• Michael Lee of The Washington Post: "Dwyane Wade has spent some time with Gilbert Arenas the past two summers in Chicago, where they both train with Tim Grover, and knows how hard he pushed himself to get healthy again. But Wade was understandably concerned when Arenas arrived at training camp looking despondent and distant. 'Gilbert's dealt with a lot of things on the basketball court, but off the court as well. You always like to see a guy who comes through adversity, especially when it looked like earlier in the year, he wasn't there mentally with the team,' Wade said. 'He decided to get into the fight and have some great games for them.' With his 23-point game on Monday, Arenas moved ahead of John Wall as the Wizards' new leading scorer at 18.1 points per game. Ever since he returned to Chicago on Nov. 13, Arenas has been playing at a different level, beginning with his 30-point outburst against the Bulls. In his past nine games, Arenas has averaged 21.6 points and 6.2 assists. He had a season-high 31-point game in a loss to Orlando on Saturday and handed out a career-high 16 assists against Detroit. 'He's one of the best talents we have in the game,' Wade said. 'He's a guy that defenses fear, because you never know what you're going to get from him. He puts pressure on you all the time.' "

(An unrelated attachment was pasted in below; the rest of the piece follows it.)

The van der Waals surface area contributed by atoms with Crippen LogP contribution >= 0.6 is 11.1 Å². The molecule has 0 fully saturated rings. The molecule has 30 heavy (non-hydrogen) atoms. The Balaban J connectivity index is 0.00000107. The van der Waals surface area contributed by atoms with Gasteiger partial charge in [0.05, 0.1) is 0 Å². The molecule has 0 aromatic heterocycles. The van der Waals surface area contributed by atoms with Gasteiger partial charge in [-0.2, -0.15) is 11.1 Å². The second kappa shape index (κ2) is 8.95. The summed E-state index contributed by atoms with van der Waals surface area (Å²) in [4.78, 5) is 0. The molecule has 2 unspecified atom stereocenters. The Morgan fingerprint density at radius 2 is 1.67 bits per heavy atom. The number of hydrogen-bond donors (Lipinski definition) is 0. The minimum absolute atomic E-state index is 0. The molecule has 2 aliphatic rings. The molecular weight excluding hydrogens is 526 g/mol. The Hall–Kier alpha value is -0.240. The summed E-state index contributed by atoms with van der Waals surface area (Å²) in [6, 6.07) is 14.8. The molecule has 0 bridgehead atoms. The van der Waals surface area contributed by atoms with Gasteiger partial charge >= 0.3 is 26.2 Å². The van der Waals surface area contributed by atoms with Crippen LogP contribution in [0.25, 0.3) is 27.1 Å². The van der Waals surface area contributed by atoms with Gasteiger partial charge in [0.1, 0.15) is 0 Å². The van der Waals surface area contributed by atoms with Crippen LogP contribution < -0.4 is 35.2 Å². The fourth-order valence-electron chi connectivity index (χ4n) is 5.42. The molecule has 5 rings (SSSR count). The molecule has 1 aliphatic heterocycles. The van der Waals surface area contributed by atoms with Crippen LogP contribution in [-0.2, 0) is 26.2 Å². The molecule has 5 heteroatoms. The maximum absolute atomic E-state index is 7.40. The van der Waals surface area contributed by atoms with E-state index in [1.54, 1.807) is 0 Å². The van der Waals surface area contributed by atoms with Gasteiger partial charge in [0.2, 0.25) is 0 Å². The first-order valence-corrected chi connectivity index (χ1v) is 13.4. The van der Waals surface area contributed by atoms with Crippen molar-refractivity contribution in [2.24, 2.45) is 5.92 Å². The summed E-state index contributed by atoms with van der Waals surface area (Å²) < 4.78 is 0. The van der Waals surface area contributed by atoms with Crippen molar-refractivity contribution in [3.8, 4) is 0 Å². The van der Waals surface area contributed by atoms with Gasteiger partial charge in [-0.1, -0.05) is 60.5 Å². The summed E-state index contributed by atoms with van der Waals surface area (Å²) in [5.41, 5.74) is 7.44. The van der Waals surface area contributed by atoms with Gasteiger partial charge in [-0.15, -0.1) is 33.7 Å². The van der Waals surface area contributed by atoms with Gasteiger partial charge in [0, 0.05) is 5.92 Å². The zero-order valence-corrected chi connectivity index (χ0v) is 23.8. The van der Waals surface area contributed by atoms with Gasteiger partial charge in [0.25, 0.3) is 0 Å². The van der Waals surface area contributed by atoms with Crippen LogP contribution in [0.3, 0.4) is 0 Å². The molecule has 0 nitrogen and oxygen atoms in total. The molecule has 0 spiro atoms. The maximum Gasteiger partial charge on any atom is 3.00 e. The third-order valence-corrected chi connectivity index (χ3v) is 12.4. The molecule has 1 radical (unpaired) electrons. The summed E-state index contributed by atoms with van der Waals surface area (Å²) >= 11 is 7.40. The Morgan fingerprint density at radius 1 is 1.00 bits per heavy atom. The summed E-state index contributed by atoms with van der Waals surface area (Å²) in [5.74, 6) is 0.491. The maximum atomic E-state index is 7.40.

• Fred Mitchell and David Kaplan of the Chicago Tribune: "Joakim Noah and John Elway in a steam room together? 'Kind of awkward,' said the Bulls center. During the Bulls' recent 'circus trip,' the team spent Thanksgiving in Denver. 'I was in the (hotel) steam room by myself,' Noah said Tuesday, 'just focusing and enjoying the day off and Thanksgiving. And (Elway) just came in. I don't know too many football players, but I know him. It was kind of weird, but it's a true story. … It was a weird moment, kind of awkward. I was going to say something, but I thought maybe he just wants to spend some time alone to just chill.' "